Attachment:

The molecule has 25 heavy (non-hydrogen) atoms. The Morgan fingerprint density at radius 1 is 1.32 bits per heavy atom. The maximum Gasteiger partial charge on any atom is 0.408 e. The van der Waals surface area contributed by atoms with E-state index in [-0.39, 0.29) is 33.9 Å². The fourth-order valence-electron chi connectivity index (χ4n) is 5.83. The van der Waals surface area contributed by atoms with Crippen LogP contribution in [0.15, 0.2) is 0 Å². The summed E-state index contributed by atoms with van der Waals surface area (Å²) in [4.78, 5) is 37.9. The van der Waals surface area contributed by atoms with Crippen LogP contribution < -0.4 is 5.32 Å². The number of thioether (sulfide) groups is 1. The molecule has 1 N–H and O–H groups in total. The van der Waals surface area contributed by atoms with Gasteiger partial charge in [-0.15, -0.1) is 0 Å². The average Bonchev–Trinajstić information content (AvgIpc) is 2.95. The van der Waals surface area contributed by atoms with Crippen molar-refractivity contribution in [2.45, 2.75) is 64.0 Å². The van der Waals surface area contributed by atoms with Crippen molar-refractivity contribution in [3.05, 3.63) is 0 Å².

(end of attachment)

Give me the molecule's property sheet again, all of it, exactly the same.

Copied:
The molecule has 25 heavy (non-hydrogen) atoms. The Morgan fingerprint density at radius 1 is 1.32 bits per heavy atom. The maximum Gasteiger partial charge on any atom is 0.408 e. The van der Waals surface area contributed by atoms with E-state index in [-0.39, 0.29) is 33.9 Å². The fourth-order valence-electron chi connectivity index (χ4n) is 5.83. The van der Waals surface area contributed by atoms with Crippen LogP contribution in [0.15, 0.2) is 0 Å². The summed E-state index contributed by atoms with van der Waals surface area (Å²) in [4.78, 5) is 37.9. The van der Waals surface area contributed by atoms with Crippen LogP contribution < -0.4 is 5.32 Å². The number of thioether (sulfide) groups is 1. The molecule has 1 N–H and O–H groups in total. The van der Waals surface area contributed by atoms with Gasteiger partial charge in [-0.15, -0.1) is 0 Å². The average Bonchev–Trinajstić information content (AvgIpc) is 2.95. The van der Waals surface area contributed by atoms with Crippen molar-refractivity contribution in [2.45, 2.75) is 64.0 Å². The van der Waals surface area contributed by atoms with Crippen molar-refractivity contribution in [3.05, 3.63) is 0 Å².